Lots of interesting factoids in this Wall Street Journal
excerpt of Jane McGonigal‘s equally interesting book, Reality Is Broken: Why Games Make Us Better and How They Can Change the World. Here are a few (italics added):

  • “[Al]though a typical gamer plays for just an hour or two a day, there are now more than five million ‘extreme’ gamers in the U.S. who play an average of 45 hours a week. To put this in perspective, the number of hours that gamers world-wide have spent playing “World of Warcraft” alone adds up to 5.93 million years.”
  • “In a good game, we feel blissfully productive. We have clear goals and a sense of heroic purpose. More important,we’re constantly able to see and feel the impact of our efforts on the virtual world around us. . . . One recent study found, for example, that players of ‘Guitar Hero’ are more likely to pick up a real guitar and learn how to play it.”
  • “Research shows that gamers spend on average 80% of their time failing in game worlds, but instead of giving up, they stick with the difficult challenge and use the feedback of the game to get better.”
  • “Studies show that we like and trust someone better after we play a game with them—even if they beat us. And we’re more likely to help someone in real life after we’ve helped them in an online game. It’s no wonder that 40% of all user time on Facebook is spent playing social games.”

10 Responses to “Factoids of the day: Game not over”

  1. Baurzhan says:

    Insightful. I would also add that it depends on which game you play.

    With my son (6y.o.) we play PS3 “Little Big Planet” 1-2 hours every second day for past several days; and that brings huge amount of emotions and interaction. What is quite interesting is that he mostly outsmarts me! BTW, I’m not too old 🙂 – 28y.o. – and played a lot since teenage times.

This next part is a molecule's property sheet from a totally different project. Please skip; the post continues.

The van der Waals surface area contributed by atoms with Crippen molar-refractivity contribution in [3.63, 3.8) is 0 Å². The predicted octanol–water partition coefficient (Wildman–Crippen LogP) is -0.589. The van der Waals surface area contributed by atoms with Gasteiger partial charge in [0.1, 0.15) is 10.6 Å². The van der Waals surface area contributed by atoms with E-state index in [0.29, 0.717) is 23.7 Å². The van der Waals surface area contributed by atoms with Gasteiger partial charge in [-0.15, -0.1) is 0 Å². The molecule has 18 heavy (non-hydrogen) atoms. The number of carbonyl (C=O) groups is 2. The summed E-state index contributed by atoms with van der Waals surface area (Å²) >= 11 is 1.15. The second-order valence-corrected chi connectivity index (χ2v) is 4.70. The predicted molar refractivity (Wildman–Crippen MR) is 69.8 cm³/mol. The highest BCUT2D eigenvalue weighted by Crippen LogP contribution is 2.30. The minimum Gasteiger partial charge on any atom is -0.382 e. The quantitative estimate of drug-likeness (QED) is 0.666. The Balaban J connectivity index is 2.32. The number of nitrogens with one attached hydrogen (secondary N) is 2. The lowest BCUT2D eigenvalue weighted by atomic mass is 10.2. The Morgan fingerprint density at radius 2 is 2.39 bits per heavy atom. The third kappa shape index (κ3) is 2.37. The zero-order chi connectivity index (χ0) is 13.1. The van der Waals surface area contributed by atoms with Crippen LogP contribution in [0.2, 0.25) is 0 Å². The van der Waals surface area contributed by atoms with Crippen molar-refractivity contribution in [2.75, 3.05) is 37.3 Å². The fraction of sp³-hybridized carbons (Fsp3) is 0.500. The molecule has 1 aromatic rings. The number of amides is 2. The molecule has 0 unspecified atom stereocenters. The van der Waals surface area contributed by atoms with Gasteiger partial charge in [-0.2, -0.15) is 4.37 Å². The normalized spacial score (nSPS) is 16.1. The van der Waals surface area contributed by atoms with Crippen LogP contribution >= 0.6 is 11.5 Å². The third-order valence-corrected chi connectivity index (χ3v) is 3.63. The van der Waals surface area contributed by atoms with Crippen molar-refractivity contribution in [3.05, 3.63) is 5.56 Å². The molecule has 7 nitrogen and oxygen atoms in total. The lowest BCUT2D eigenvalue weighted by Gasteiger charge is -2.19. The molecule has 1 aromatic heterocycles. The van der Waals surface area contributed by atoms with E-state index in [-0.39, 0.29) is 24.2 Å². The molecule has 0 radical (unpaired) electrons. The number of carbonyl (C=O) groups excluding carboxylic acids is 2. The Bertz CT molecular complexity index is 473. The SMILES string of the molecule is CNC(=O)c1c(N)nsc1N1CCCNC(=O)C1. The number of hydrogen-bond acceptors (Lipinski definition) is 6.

If you know the game (Little Big Planet), it’s a mix of competition and team-play, i.e. you at finish the winner is praised, but total score of the stage counts, and some stages require 2 players.

  2. Rebecca SMith says:

    I divorced a man for being an “extreme gamer” (well, for that and other childish and degenerate behaviors). He spent more hours gaming than working. Imagine if all that time, energy and money (you’ve got to have an upgraded system to keep up!) were spent on something productive or helping the community. Don’t get me started…

  3. Dani says:

    I like gaming but I quit becouse it becomed an adiction.

  4. Tip says:

    I think video games are a slippery slope. The all too simple solution is: moderation.

    Pros of video games include all you mentioned.

    But take it to another extreme: What if video games didn’t exist? Better yet, consider a time when that was reality – e.g., just 50 years ago. See Robert Putnam’s book on how social cohesion has diminished in the last half century. Instead of kids playing with their peers in the neighborhood, they can plug in online or to a TV and bypass face to face “IRL” social skills. Wonder if there’s a correlation between lack of maturity as an adult and time spent playing video games, e.g., the guy Rebecca divorced.

    Will video games exist from here til eternity? Yes. So only solution is to make them better for personal/social development, or hope people can moderate their usage.